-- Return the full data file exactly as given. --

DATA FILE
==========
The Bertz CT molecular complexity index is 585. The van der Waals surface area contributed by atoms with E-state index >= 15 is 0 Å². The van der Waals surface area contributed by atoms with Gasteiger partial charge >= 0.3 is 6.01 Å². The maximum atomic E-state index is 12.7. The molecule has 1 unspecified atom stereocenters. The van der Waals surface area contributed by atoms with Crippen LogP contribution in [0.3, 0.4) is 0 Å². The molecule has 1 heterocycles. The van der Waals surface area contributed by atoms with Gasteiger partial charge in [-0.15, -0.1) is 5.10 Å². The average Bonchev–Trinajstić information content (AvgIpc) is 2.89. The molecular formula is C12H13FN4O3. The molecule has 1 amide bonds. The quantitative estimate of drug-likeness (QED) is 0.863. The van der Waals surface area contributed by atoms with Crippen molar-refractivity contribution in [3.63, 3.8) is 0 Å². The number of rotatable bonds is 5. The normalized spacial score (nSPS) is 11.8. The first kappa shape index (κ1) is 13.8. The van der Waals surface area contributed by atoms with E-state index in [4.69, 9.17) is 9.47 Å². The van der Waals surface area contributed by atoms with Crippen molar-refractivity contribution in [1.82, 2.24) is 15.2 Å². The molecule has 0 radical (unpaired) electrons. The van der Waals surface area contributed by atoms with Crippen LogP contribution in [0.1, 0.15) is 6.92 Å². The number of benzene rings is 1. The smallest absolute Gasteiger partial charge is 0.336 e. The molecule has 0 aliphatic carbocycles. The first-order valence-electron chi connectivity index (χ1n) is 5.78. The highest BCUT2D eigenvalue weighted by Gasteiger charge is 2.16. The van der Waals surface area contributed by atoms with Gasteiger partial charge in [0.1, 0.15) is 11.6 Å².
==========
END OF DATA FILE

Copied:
The Bertz CT molecular complexity index is 585. The van der Waals surface area contributed by atoms with E-state index >= 15 is 0 Å². The van der Waals surface area contributed by atoms with Gasteiger partial charge >= 0.3 is 6.01 Å². The maximum atomic E-state index is 12.7. The molecule has 1 unspecified atom stereocenters. The van der Waals surface area contributed by atoms with Crippen LogP contribution in [0.3, 0.4) is 0 Å². The molecule has 1 heterocycles. The van der Waals surface area contributed by atoms with Gasteiger partial charge in [-0.15, -0.1) is 5.10 Å². The average Bonchev–Trinajstić information content (AvgIpc) is 2.89. The molecular formula is C12H13FN4O3. The molecule has 1 amide bonds. The quantitative estimate of drug-likeness (QED) is 0.863. The van der Waals surface area contributed by atoms with Crippen molar-refractivity contribution in [3.63, 3.8) is 0 Å². The number of rotatable bonds is 5. The normalized spacial score (nSPS) is 11.8. The first kappa shape index (κ1) is 13.8. The van der Waals surface area contributed by atoms with E-state index in [4.69, 9.17) is 9.47 Å². The van der Waals surface area contributed by atoms with Crippen molar-refractivity contribution in [1.82, 2.24) is 15.2 Å². The molecule has 0 radical (unpaired) electrons. The van der Waals surface area contributed by atoms with Crippen LogP contribution in [0.1, 0.15) is 6.92 Å². The number of benzene rings is 1. The smallest absolute Gasteiger partial charge is 0.336 e. The molecule has 0 aliphatic carbocycles. The first-order valence-electron chi connectivity index (χ1n) is 5.78. The highest BCUT2D eigenvalue weighted by Gasteiger charge is 2.16. The van der Waals surface area contributed by atoms with Gasteiger partial charge in [0.1, 0.15) is 11.6 Å².